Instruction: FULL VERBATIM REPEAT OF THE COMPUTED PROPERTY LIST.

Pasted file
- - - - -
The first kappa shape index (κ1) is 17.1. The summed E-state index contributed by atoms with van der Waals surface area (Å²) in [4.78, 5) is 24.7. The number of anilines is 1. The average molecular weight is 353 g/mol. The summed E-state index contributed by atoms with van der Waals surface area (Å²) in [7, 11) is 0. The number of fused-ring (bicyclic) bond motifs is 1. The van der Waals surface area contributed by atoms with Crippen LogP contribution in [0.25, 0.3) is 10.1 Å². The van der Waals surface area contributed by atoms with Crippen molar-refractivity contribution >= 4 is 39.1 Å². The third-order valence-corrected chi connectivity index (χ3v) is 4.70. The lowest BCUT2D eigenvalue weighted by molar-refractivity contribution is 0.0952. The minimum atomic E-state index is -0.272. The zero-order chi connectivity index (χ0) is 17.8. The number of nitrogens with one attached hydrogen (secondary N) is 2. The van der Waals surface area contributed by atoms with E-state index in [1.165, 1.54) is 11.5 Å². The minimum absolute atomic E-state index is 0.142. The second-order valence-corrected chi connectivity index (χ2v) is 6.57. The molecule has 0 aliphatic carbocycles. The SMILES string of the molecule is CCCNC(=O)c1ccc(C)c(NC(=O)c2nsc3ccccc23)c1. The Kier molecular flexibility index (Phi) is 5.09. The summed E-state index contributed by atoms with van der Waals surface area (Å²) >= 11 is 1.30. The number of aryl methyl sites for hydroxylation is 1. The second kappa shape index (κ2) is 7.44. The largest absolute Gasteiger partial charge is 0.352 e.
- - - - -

The first kappa shape index (κ1) is 17.1. The summed E-state index contributed by atoms with van der Waals surface area (Å²) in [4.78, 5) is 24.7. The number of anilines is 1. The average molecular weight is 353 g/mol. The summed E-state index contributed by atoms with van der Waals surface area (Å²) in [7, 11) is 0. The number of fused-ring (bicyclic) bond motifs is 1. The van der Waals surface area contributed by atoms with Crippen LogP contribution in [0.25, 0.3) is 10.1 Å². The van der Waals surface area contributed by atoms with Crippen molar-refractivity contribution >= 4 is 39.1 Å². The third-order valence-corrected chi connectivity index (χ3v) is 4.70. The lowest BCUT2D eigenvalue weighted by molar-refractivity contribution is 0.0952. The minimum atomic E-state index is -0.272. The zero-order chi connectivity index (χ0) is 17.8. The number of nitrogens with one attached hydrogen (secondary N) is 2. The van der Waals surface area contributed by atoms with E-state index in [1.165, 1.54) is 11.5 Å². The minimum absolute atomic E-state index is 0.142. The second-order valence-corrected chi connectivity index (χ2v) is 6.57. The molecule has 0 aliphatic carbocycles. The SMILES string of the molecule is CCCNC(=O)c1ccc(C)c(NC(=O)c2nsc3ccccc23)c1. The Kier molecular flexibility index (Phi) is 5.09. The summed E-state index contributed by atoms with van der Waals surface area (Å²) >= 11 is 1.30. The number of aryl methyl sites for hydroxylation is 1. The second kappa shape index (κ2) is 7.44. The largest absolute Gasteiger partial charge is 0.352 e.